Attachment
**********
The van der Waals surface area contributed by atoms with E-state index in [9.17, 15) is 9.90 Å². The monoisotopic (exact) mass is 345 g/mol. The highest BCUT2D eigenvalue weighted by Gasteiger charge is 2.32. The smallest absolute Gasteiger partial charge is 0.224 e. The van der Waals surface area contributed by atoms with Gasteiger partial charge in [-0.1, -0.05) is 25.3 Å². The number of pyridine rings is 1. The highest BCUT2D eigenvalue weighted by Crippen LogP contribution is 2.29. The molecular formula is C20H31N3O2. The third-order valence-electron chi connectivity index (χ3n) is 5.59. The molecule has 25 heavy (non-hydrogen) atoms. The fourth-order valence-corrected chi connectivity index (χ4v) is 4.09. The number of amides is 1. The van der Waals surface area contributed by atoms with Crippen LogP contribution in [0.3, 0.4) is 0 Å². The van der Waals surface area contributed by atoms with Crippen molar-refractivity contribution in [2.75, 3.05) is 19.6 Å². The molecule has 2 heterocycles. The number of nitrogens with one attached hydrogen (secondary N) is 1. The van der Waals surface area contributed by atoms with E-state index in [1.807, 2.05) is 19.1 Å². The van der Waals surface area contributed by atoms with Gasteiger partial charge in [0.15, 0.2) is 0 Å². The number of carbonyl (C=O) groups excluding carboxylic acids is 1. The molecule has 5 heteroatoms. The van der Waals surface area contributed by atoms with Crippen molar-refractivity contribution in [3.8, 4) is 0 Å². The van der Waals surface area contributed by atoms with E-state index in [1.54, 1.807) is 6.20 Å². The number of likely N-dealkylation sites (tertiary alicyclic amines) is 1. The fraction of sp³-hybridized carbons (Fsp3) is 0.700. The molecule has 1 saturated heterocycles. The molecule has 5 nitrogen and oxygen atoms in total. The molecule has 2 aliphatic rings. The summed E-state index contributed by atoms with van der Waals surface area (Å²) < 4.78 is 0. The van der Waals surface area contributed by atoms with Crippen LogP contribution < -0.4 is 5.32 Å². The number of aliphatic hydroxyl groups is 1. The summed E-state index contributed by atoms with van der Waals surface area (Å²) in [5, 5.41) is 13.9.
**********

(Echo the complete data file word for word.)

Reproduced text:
The van der Waals surface area contributed by atoms with E-state index in [9.17, 15) is 9.90 Å². The monoisotopic (exact) mass is 345 g/mol. The highest BCUT2D eigenvalue weighted by Gasteiger charge is 2.32. The smallest absolute Gasteiger partial charge is 0.224 e. The van der Waals surface area contributed by atoms with Gasteiger partial charge in [-0.1, -0.05) is 25.3 Å². The number of pyridine rings is 1. The highest BCUT2D eigenvalue weighted by Crippen LogP contribution is 2.29. The molecular formula is C20H31N3O2. The third-order valence-electron chi connectivity index (χ3n) is 5.59. The molecule has 25 heavy (non-hydrogen) atoms. The fourth-order valence-corrected chi connectivity index (χ4v) is 4.09. The number of amides is 1. The van der Waals surface area contributed by atoms with Crippen LogP contribution in [0.3, 0.4) is 0 Å². The van der Waals surface area contributed by atoms with Crippen molar-refractivity contribution in [2.75, 3.05) is 19.6 Å². The molecule has 2 heterocycles. The number of nitrogens with one attached hydrogen (secondary N) is 1. The van der Waals surface area contributed by atoms with E-state index in [1.807, 2.05) is 19.1 Å². The van der Waals surface area contributed by atoms with Gasteiger partial charge in [0.15, 0.2) is 0 Å². The number of carbonyl (C=O) groups excluding carboxylic acids is 1. The molecule has 5 heteroatoms. The van der Waals surface area contributed by atoms with Crippen molar-refractivity contribution in [3.8, 4) is 0 Å². The van der Waals surface area contributed by atoms with E-state index in [1.54, 1.807) is 6.20 Å². The number of likely N-dealkylation sites (tertiary alicyclic amines) is 1. The fraction of sp³-hybridized carbons (Fsp3) is 0.700. The molecule has 1 saturated heterocycles. The molecule has 5 nitrogen and oxygen atoms in total. The molecule has 2 aliphatic rings. The summed E-state index contributed by atoms with van der Waals surface area (Å²) < 4.78 is 0. The van der Waals surface area contributed by atoms with Crippen LogP contribution < -0.4 is 5.32 Å². The number of aliphatic hydroxyl groups is 1. The summed E-state index contributed by atoms with van der Waals surface area (Å²) in [5, 5.41) is 13.9.